When he tested HIV-positive, Ron’s CD4 count was 202, at “the brink of AIDS stage”, he said. And so he had to immediately start his antiretroviral treatment (ART). Immediately becoming healthier was one of the more immediate effects of testing HIV-positive. Another was “turning my life around”, he said – i.e. he rediscovered his faith, which he said he “lost” a few years back, and which may have led to him getting infected with HIV. “I shifted to following the right path,” he said.

Though he is still not open/out about his HIV status, Ron believes that – eventually – one should not hide one’s status. “Being HIV-positive is not an issue,” he said, “so long as you’re focusing on your treatment. You’re just like everybody else; nadagdagan ka lang ng isang pill, or two (you just happen to need to take a pill or two).”

For those afraid to get tested for HIV, Ron said that “if you love yourself and your family, undergo testing. Being HIV-positive isn’t a death sentence; and you may even find your purpose.”

In the end, Ron believes there is a need to deal with stigma. “People are scared about the virus. They just link this mostly with sex, so they look down on this. But if they find out that there’s life – and love – after diagnosis, then it may change their minds.” – WITH STEPHEN CHRISTIAN QUILACIO

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Faulty immune receptor may be why many face HIV complications

Patients with malfunctioning receptors can’t shut off their immune systems, which can put the body in a chronic proinflammatory state. This constant activation can negatively affect other organs and tissues.

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Photo used for illustration purpose only. Photo by Vittore Buzzi from Unsplash.com.

HIV treatments that control the infection have come a long way, but many still struggle with a host of other disease-related complications, such as neurocognitive disorders, cardiovascular issues, diabetes and chronic inflammation.

Why these complications occur isn’t exactly known, but many indicators point to an overactive immune system, something HIV patients are all too familiar with.

Michigan State University scientists discovered SLAMF7, an immune receptor that has the ability to tone down the body’s immune response when activated on certain white blood cells, called “monocytes.” The finding was made after studying both healthy and HIV-infected patients. Yet, for certain HIV patients who experience a myriad of health issues, the researchers found that these patients’ receptors don’t work properly.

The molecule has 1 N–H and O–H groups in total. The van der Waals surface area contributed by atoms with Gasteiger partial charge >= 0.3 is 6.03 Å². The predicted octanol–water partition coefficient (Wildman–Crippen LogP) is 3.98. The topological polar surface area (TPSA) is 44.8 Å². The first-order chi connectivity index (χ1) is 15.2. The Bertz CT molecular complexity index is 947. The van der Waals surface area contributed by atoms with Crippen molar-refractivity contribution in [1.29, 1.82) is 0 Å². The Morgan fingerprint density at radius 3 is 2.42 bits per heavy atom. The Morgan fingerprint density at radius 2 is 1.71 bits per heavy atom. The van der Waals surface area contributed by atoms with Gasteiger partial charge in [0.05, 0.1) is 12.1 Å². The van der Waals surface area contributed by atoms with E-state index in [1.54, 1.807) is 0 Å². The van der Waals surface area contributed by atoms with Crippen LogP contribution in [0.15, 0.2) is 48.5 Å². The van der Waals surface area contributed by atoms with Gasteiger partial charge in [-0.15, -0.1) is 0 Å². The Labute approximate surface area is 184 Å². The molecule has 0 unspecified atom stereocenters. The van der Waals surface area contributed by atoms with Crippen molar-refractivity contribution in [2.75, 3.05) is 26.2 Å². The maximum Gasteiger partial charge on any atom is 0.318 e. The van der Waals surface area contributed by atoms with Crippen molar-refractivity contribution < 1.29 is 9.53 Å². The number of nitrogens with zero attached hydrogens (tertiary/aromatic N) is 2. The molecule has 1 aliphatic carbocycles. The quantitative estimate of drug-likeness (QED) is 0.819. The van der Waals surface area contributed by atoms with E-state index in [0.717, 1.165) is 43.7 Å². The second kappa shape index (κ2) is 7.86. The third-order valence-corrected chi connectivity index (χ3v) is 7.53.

They also discovered that SLAMF7 made the monocytes more resistant to HIV by increasing the level of a protein, called “CCL3L1,” which is known to make it harder for the HIV virus to get inside cells.

The federally funded study is published in the Journal of Immunology.

“SLAMF7 can act like a seesaw and keep the balance of the immune system in check,” said Patrick O’Connell, a fourth-year doctoral student who led the project with Yasser Aldhamen, an assistant professor of microbiology and molecular genetics in the College of Osteopathic Medicine. “When receptors need to turn immune cells on because of an infection, they bind to the cells and work with fellow receptors to activate the immune system. When signs of infection or inflammation go away, the receptors switch gears and turn off the immune response.”

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O’Connell explained that for HIV patients, their inability to fight infections stems from chronic immune activation, which exhausts certain cells, such as T-cells, that are needed to help the body ward off diseases.

Patients with malfunctioning receptors can’t shut off their immune systems, which can put the body in a chronic proinflammatory state. This constant activation can negatively affect other organs and tissues.

“If you have too much activation, you see autoimmune disorders where the body attacks its own tissues and if there’s not enough activation, you see cases where the body can’t fight off infections,” O’Connell said. “HIV patients are different because they can experience both, which can lead to all sorts of health issues and make treatment difficult.”

O’Connell and the team tested the blood of study participants, isolated their white blood cells and stimulated them with interferon alpha, a protein that boosts the immune system’s response to infections, sometimes to an unhealthy level. They then investigated how the SLAMF7 receptor responded, and found that it was unresponsive in certain HIV patients who struggled more with complications and often times had a worse prognosis.

Understanding the molecular mechanism of the SLAMF7 receptor and how it works could lead to new drug treatments that target immune activation. This could make SLAMF7 a functioning team player again in the immune system – something Aldhamen and O’Connell are looking at in their next phase of research.